If new legislation is passed reauthorizing the Chesapeake Bay Program, some Virginia farmers might have to close up shop.
Maryland Democratic Sen. Benjamin Cardin’s proposed legislation to reauthorize the bay program will make some agricultural best management practices mandatory, costing farmers millions of dollars and potentially putting some of them out of business. For example, many farmers in the state have voluntarily paid for fencing to keep their livestock out of their streams, said John Goodwin, a Spotsylvania County dairy and beef cattle producer.
“These practices are voluntary at this point, and … we know we’ve done the right thing but now the federal government is telling us it’s not enough,” Goodwin said. He estimated the cost of fencing on an average farm to be as much as $100,000. “Most average farms are not going to be able to afford that kind of hit,” Goodwin said.
For years, Virginia farmers have been implementing voluntary practices that contribute toward cleaning up the Chesapeake Bay. “I don’t think the federal government is taking into account all the voluntary participation they’ve had in the last five to 10 years,” Goodwin said.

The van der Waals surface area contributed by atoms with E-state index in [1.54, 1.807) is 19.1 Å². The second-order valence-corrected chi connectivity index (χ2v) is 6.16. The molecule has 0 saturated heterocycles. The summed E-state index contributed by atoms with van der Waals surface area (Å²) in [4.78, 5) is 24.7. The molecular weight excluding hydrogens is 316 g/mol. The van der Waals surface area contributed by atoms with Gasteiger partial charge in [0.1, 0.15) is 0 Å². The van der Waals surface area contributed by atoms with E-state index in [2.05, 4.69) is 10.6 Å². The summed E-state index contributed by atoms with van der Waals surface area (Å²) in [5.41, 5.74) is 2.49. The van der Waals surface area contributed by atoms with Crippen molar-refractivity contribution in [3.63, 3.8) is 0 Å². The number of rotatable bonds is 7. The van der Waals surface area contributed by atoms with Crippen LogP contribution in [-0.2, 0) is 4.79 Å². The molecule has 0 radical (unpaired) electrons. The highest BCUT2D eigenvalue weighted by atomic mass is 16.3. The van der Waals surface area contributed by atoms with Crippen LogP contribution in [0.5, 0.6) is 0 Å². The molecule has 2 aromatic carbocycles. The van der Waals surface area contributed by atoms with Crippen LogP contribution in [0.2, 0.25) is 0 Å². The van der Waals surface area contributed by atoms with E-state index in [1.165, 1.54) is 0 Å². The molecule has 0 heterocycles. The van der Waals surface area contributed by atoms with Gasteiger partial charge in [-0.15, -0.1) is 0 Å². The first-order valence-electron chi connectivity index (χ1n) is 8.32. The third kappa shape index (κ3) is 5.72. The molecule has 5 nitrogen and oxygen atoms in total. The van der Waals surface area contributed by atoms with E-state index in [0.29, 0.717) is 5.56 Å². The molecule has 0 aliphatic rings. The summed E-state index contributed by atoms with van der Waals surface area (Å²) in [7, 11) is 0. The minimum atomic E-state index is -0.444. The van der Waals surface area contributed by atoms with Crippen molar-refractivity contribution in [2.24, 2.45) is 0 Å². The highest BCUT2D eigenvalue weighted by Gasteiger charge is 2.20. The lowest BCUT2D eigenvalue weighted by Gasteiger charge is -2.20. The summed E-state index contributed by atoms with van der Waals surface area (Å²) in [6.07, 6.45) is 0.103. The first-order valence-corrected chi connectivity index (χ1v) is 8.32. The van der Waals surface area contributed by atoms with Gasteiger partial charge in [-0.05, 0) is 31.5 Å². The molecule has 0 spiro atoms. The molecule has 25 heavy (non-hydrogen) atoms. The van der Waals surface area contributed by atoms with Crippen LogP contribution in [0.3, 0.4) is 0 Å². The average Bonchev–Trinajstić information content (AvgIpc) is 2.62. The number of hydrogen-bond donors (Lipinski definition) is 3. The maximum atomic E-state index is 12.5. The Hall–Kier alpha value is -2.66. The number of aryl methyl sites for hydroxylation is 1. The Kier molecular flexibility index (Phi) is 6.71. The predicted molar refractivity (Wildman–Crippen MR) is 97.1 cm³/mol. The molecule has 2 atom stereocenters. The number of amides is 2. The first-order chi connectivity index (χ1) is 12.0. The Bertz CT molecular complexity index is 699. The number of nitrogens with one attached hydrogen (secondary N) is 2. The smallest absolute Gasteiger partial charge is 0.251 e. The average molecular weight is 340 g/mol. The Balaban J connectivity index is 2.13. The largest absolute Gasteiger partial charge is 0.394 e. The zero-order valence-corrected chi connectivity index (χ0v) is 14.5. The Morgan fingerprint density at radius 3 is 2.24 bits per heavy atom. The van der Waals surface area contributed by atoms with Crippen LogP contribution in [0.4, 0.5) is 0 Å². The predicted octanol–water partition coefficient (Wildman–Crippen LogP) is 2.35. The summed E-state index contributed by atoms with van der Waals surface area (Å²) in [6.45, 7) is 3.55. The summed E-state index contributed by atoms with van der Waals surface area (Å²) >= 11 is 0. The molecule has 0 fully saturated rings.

The proposed legislation amends section 117 of the Clean Water Act, which governs the Chesapeake Bay Program. The act uses a Chesapeake Bay computer model to determine what practices are affecting the Bay. But that model doesn’t take into account any voluntary practices farmers use on their land or measures for which they’ve received cost-share funding.
“A significant amount of money comes through federal dollars, but those dollars aren’t being counted in the Bay model, so farmers aren’t getting credit for the good work they’ve been doing,” said Wilmer Stoneman, associate director of governmental relations for the Virginia Farm Bureau Federation. “We’ve got dairy farmers who are in a crisis, and adding a mandate to say you shall do certain practices may be the straw that breaks the camel’s back with those particular farmers.”
Many farmers already use best management practices, or BMPs, including fencing cattle out of streams and using nutrient management plans to control erosion and minimize runoff of fertilizer into waterways. “But many of these measures simply haven’t been counted by the current Bay model, which blames agriculture for up to 50 percent of the pollution load in the watershed,” Stoneman said.
“Before Congress passes expensive and costly regulations on Virginia farm families, we need to make sure our scientific facts are accurate and make sure we’re taking the correct steps to reduce runoff, not just pointing fingers.”